Calls mount to ban Greek far-right party Golden Dawn | News | DW | 19.09.2013
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Calls mount to ban Greek far-right party Golden Dawn

The fatal stabbing of a rapper has prompted mounting calls in Greece for the banning of the far-right party Golden Dawn. Civil servants remain on strike for a second day over planned job cuts wanted by creditors.

The far-right opposition party in Greece's parliament, Golden Dawn, denied involvement in the murder of a popular hip hop singer as Greece remained in lock-down on Thursday because of a public servant strike over feared job cuts.

Wednesday's fatal stabbing of Pavlos Fyssas, an anti-fascist leftist, by a Golden Dawn sympathizer drew mounting condemnation across Greece's political spectrum as hundreds of mourners gathered for his funeral west of Athens.

Hours earlier, the president of the Socialists and Democrats Group in the European Parliament, Hannes Swoboda, had urged Greek authorities to consider banning the party altogether.

In elections last year, Golden Dawn got 18 seats in the 300-seat Greek parliament on a fierce anti-immigrant agenda. Its emblem resembles a swastika.

"Golden Dawn's openly xenophobic, neo-Nazi hatred even goes as far as murdering political opponents. This is shocking and intolerable by any standards, and more so in a European Union country," Swoboda said.

Deputy Prime Minister Evangelos Venizelos, whose socialist party is part of Greece's three-way coalition government, said the far-right Golden Dawn should be treated as a "criminal organization."

Editorials slam murder

The liberal daily newspaper Kathimerini said in its Thursday editorial: "The cold-blooded murder of a citizen by a Golden Dawn supporter must awaken everyone."

"The monster of Nazism kills - resist", the centre-left daily Ethnos urged Greece's mainstream parties.

Golden Dawn's leader Nicholas Michaloliakos denied any involvement by his party in the murder of Fyssas, who as singer had had the pseudonym "Killah P."

Suspect arrested

Police arrested a 45-year-old alleged member of Golden Dawn on Wednesday, saying he had confessed to stabbing Fyssas outside a cafe in Athen's western working-class district of Keratsini. A knife with traces of blood was found near his car.

The victim's family said that Fyssas, 34, and a small group of friends had been ambushed by a large gang of Golden Dawn supporters.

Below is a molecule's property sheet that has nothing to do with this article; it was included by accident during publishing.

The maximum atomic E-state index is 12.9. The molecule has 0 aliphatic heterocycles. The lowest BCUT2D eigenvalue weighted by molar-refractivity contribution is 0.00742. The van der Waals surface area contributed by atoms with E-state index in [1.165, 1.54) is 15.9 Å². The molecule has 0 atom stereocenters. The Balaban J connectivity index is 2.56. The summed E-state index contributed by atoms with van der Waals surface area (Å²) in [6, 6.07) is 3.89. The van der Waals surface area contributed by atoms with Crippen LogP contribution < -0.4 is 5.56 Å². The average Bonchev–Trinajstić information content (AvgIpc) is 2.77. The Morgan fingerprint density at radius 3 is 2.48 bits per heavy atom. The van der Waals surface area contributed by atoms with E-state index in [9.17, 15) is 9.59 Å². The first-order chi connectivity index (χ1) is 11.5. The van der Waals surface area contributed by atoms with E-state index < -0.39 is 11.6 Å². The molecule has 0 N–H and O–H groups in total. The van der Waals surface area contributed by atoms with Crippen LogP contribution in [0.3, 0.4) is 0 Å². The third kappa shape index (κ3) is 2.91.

Just days before Fyssas's killing, members of Greece's communist party were assaulted by alleged Golden Dawn supporters while putting up posters in another part of Athens.

Thousands of protestors staged anti-fascist demonstrations on Wednesday evening in six Greek cities, including Athens, culminating in clashes with police and scores of arrests. Police also searched the party's offices in Athens.

Near the stabbing scene, hundreds of protestors attacked a nearby police station. Police used tear gas to repel youths who threw rocks.

On Thursday, Prime Minister Antonis Samaras called for calm during what he said was an "extremely critical time" for Greece.

"This government is determined to not allow descendents of Nazis to poison society, to commit crimes, to terrorize and to undermine the foundations of a country that gave birth to democracy," Samaras said in a televised address.

Anti-austerity protests morph

Wednesday's killing touched a raw nerve in Greece amid deep social tensions in the indebted eurozone nation, which is facing pressure from international lenders to initiate reforms before receiving further bailout tranches.

The government headed by conservative Prime Minister Samaras has pledged to axe 4,000 state jobs and redeploy 25,000 public sector workers by the end of the year.

Civil servants, including doctors, teachers, garbage collectors and social security staff, were expected to staged rallies across Greece a second day on Thursday as part of their two-day strike to protest impending job losses.

Greece is experiencing a sixth year of continuous recession and has a staggering 27 percent unemployment rate.

ipj/slk (dpa, Reuters, AP)